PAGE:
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I think the diversity and value of good dividend shares could be better now than I’ve seen in the past 10 years.
I mean, we’re looking at mobile phone firm Vodafone with a forecast yield of 10.7%.
And analysts have investment manager M&G down for a 10% yield.
Even insurer Phoenix Group Holdings is on 9.6%.
Those are just some of the FTSE 100‘s biggest yields. Over on the FTSE 250, Diversified Energy Company is on an eye-watering yield of 15%.
In fact, talking of decades, Stocks and Shares ISAs have brought home an average total return of 9.6% per year for the past 10 years. They’re erratic, though, and lose money some years.
So that’s the secret, then, is it? Just fill our boots with the shares with the biggest forecast dividend yields?
Well, it’s tempting. But it could bring danger.
So let’s wind back a bit and think why dividends can be so important for long-term investors.
The key thing, I think, is for dividends to at least keep up with inflation. So, with inflation so high right now, that’s a good reason to go for those biggest yields, right?
Well, I’d say no. It’s the long-term that matters. If inflation gets to 8%, 9%, or more, I’ll just accept that my investments won’t beat it that year.
But as long as I can come out ahead over the decades, that’s fine. I just don’t need to take the risk of chasing the biggest short-term yields.
And there’s risk with some of today’s big dividends, for sure.
That huge Vodafone yield would be barely covered by forecast earnings. And the company carries huge debt.
A big dividend is good. But there’s no such thing as free money, and something has to give. In this case, the share price has slumped by more than 60% in the past five years. I don’t want that.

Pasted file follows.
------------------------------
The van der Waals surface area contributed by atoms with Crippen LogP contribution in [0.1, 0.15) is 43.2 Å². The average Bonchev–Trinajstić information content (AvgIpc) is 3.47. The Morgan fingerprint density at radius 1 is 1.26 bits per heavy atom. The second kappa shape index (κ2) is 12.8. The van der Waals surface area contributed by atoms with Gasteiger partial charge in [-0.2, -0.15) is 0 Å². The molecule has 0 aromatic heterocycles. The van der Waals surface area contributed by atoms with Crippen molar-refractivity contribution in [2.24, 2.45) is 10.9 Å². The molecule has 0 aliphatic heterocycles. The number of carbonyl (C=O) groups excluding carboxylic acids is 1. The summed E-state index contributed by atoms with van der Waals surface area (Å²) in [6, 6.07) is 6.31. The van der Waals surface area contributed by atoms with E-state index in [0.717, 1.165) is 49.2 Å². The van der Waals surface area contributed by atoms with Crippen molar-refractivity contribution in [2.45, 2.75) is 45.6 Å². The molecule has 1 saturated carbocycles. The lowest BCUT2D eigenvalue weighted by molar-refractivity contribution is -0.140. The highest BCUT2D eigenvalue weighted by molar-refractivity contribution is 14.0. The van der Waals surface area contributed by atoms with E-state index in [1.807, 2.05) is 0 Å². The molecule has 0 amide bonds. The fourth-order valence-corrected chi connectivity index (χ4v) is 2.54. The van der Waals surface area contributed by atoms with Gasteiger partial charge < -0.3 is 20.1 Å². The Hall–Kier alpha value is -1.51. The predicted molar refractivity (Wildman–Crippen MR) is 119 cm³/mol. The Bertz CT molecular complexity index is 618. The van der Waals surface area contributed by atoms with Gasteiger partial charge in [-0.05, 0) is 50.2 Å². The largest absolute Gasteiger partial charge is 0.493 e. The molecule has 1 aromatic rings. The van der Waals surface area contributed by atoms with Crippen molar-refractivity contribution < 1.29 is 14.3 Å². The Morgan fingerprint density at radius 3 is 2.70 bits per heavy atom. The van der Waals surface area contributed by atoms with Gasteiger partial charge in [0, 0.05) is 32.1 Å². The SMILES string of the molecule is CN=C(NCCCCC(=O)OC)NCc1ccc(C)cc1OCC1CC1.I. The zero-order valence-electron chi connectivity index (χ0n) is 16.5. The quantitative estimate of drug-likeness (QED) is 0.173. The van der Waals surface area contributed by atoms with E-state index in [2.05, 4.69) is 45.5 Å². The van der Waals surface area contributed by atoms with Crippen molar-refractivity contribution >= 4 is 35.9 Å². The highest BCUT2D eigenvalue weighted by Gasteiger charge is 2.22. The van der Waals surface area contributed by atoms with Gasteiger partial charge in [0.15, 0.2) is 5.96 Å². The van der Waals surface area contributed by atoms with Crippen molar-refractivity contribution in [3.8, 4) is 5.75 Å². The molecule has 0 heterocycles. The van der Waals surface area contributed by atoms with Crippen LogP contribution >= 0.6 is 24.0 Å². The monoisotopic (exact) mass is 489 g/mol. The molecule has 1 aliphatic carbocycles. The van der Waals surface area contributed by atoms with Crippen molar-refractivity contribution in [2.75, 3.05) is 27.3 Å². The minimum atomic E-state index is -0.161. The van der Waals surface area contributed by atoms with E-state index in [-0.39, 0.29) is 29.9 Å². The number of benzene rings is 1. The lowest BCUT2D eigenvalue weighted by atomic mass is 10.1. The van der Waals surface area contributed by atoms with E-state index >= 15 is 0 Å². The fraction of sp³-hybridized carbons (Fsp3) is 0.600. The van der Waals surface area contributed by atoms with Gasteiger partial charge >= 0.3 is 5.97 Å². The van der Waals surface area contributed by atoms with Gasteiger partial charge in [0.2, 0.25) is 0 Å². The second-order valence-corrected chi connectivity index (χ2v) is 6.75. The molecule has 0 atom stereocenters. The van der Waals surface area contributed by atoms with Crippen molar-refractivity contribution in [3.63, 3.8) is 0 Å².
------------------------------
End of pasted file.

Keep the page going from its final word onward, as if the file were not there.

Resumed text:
No, I want companies that can cover their dividends through earnings. And ones that aren’t up to their eyeballs in debt.
I’m thinking of firms like Taylor Wimpey. Yes, it’s having a tough year and the share price is down. But over the long term, it’s been a cash cow, easily covering its dividends by earnings.
The forecast yield is 8%, and that might be not happen this year. But I see a long-term winner.
I also have National Grid in mind. It’s another cash cow, with a monopoly on the service it provides.
There’s risk from the wind-down of gas usage. But a dividend yield of 5.7% is higher than it’s been in the past, and looks good to me.
British American Tobacco is on a 9% yield. And I find dividends from banks and insurers attractive right now too.
These are just a few examples, and there’s risk with them all. Dividends are far from guaranteed.
I reckon we need to choose the ones we buy carefully. But I really do think dividend investors are having one of their best times in years.